Companies develop quickly when they hire staff for their levels of potential as these members of staff grow with them. A candidate having the dexterity and physical capacity for a job without understanding each step in the process is ideal, as any shortcomings are easily removable. This is also a more affordable recruitment strategy, as those new to the industry have lower wage demands. Companies use these extra funds to further develop their processes and working methods.

Examples of using key strategies for recruiters

See a series of examples of using each of the above strategies below:

Skills-oriented hiring example

ColTech is a programming company that makes apps for a range of different clients. Their field of candidates is only two, with Muneeba and Ian competing for the same position. Ian has five more experience of working in the industry and Muneeba knows several programming languages, whereas Ian only knows one language. ColTech hires Muneeba as she has a larger skill set that relates directly to the role.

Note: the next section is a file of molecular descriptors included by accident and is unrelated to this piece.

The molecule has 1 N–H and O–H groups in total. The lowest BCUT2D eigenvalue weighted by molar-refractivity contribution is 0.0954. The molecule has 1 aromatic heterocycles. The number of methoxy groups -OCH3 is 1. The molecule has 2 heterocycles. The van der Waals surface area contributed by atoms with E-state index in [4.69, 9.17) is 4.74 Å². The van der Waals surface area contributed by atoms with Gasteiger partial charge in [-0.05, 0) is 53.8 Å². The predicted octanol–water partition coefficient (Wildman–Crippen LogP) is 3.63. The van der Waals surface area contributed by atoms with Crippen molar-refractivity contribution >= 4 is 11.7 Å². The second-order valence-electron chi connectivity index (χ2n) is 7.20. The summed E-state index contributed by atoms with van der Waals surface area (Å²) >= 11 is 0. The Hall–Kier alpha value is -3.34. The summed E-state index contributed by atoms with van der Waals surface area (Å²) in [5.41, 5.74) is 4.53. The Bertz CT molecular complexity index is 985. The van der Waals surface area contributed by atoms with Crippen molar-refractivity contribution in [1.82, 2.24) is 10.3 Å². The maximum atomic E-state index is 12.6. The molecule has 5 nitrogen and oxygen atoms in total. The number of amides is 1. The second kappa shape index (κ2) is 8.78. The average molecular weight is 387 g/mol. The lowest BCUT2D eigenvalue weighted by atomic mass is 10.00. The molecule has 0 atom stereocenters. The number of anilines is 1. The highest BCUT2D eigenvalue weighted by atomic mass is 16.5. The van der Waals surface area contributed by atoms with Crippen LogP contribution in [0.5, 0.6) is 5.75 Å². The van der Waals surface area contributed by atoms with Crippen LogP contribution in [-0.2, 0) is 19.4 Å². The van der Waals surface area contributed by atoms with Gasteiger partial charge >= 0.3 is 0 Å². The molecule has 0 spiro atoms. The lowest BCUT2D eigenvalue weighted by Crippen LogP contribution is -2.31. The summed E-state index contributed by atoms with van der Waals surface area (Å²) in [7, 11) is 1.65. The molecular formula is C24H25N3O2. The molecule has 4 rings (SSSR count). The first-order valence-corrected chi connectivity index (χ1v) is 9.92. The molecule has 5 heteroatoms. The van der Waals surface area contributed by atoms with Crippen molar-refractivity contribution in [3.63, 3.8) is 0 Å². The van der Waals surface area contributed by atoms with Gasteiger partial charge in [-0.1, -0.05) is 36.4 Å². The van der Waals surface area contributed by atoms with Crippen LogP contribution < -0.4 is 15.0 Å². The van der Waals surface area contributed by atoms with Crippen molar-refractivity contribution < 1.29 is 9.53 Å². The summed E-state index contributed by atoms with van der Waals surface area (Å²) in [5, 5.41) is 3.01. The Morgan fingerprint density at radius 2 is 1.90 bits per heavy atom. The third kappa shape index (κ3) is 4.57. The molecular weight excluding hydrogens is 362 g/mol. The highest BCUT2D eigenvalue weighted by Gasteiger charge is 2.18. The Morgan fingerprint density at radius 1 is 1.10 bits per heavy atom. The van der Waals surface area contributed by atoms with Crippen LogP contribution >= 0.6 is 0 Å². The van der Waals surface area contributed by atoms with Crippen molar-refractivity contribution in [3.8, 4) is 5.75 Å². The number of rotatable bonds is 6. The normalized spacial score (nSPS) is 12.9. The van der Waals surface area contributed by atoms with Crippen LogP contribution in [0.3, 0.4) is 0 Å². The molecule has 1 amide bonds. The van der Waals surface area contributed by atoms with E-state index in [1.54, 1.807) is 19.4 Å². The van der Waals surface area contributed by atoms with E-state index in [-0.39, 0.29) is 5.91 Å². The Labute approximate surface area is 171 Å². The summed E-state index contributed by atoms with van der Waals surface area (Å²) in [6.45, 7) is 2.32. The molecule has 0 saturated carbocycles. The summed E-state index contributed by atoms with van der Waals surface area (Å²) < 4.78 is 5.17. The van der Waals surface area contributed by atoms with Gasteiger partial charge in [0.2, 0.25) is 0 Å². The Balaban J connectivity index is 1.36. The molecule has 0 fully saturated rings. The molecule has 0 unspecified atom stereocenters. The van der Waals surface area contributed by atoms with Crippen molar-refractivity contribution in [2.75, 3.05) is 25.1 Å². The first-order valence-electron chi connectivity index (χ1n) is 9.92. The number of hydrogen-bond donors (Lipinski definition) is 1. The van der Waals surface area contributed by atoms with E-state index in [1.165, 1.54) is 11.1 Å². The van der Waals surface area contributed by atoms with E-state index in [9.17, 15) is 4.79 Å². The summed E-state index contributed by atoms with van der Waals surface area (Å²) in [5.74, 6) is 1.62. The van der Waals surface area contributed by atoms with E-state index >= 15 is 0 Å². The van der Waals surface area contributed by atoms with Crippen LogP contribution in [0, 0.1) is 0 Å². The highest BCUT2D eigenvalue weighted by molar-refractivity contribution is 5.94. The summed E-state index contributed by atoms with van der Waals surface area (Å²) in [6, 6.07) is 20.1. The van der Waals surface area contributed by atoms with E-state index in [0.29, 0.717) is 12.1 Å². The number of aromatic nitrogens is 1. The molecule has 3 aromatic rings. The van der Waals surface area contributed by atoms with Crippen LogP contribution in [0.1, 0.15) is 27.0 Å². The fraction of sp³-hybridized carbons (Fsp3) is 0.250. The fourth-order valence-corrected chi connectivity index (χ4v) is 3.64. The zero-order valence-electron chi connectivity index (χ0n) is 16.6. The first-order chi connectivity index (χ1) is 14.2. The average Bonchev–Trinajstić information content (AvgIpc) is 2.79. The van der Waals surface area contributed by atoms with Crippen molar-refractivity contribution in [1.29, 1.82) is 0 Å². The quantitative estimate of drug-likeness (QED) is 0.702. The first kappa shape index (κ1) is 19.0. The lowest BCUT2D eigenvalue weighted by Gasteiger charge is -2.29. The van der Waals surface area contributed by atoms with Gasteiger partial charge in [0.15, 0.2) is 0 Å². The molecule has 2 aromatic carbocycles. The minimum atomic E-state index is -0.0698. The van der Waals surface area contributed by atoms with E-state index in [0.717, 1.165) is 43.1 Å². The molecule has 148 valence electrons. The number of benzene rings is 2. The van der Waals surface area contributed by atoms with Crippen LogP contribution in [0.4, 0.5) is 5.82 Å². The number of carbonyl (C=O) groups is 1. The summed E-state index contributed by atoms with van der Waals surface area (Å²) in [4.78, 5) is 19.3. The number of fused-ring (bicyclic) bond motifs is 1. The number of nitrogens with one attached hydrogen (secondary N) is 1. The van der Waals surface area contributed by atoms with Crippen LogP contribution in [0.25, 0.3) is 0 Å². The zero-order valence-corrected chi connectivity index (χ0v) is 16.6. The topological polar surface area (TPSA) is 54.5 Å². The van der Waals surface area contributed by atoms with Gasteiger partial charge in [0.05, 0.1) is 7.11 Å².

Experience-oriented hiring example

G.A.R. Football Club is looking for a recruitment analyst for the upcoming season. There are three candidates for the position. Harry has all the right skills, completing his scouting qualifications a month earlier. Susan has most of her qualifications and a year of experience as a data analyst at a nearby team. Jacques has most of the qualifications and experience of working as a recruitment analyst for another team. Jacques receives the job, as the company has a focus on hiring those with the most relevant experience possible.